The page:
Prevalence of Jumper's knee in volleyball players.
Specific rehabilitation protocols recommended.
Many injuries occur every day, and a common injury is Jumper's Knee. Jumper's Knee is another name for patellar tendonitis. This injury is the inflammation of the patellar tendon. Inflammation can also occur in the quadriceps tendon. The quadriceps tendon is where the quadriceps muscles come together and inserts on the superior aspect of the patella. The patellar tendon connects the patella to the tibia. The exact anatomy will be looked at in more depth later in the paper. Information about the causes and symptoms of Jumper's Knee, the prevalence this injury has to volleyball players, medical interventions, and the rehabilitation will also be addressed. .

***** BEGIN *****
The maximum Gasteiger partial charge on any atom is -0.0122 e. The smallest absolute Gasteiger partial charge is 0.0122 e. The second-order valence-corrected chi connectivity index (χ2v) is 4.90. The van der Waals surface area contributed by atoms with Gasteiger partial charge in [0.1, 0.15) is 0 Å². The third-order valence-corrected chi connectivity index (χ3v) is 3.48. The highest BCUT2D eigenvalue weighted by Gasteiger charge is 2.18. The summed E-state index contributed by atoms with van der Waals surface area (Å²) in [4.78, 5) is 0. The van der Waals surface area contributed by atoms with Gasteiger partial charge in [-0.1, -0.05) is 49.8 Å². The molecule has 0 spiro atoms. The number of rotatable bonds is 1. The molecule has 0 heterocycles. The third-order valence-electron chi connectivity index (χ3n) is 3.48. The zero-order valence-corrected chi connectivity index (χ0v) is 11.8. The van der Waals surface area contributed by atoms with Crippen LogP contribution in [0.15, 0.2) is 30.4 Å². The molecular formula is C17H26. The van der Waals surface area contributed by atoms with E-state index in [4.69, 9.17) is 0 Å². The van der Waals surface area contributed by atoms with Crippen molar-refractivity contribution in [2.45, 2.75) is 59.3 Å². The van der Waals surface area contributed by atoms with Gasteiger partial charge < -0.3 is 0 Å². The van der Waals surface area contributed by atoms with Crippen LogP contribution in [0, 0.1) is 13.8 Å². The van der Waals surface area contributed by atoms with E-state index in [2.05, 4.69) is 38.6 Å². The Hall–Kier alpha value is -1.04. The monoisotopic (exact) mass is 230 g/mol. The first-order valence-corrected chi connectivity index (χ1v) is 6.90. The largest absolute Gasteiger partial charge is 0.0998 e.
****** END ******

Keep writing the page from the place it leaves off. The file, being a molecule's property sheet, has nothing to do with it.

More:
There are many mechanisms that can result in patellar tendonitis. The most common mechanism is constant repetitive jumping. Accelerating to the jump, decelerating before the jump, and landing after the jump are all factors that can cause the inflammation (Roy & Irvin, 1983,p. 342). Other mechanisms include sudden or repetitive eccentric knee extension. The forceful extension may initiate the inflammation and that can lead to the patellar tendon degeneration (Arnheim & Prentice, 2000, p.533). Small tears that develop from the repetitive trauma to the area usually cause the pain that is felt (http://www.lipscombclinc.com). Putting unequal loads on the extensor tendon, performing forceful contractions of the quadriceps, performing squats with heavy weights, or even a direct hit to the area are all forces that can lead to the tendonitis (Starkey & Ryan, 2002, p.260). Having a longer playing season and longer practices could cause the inflammation. If an athlete has been inactive for a while, and then increases their practice load the overuse of jumping, running, or kicking can have an overload on the tendon. Sometimes the mechanisms can not be avoided, as with having malalignment of the patella.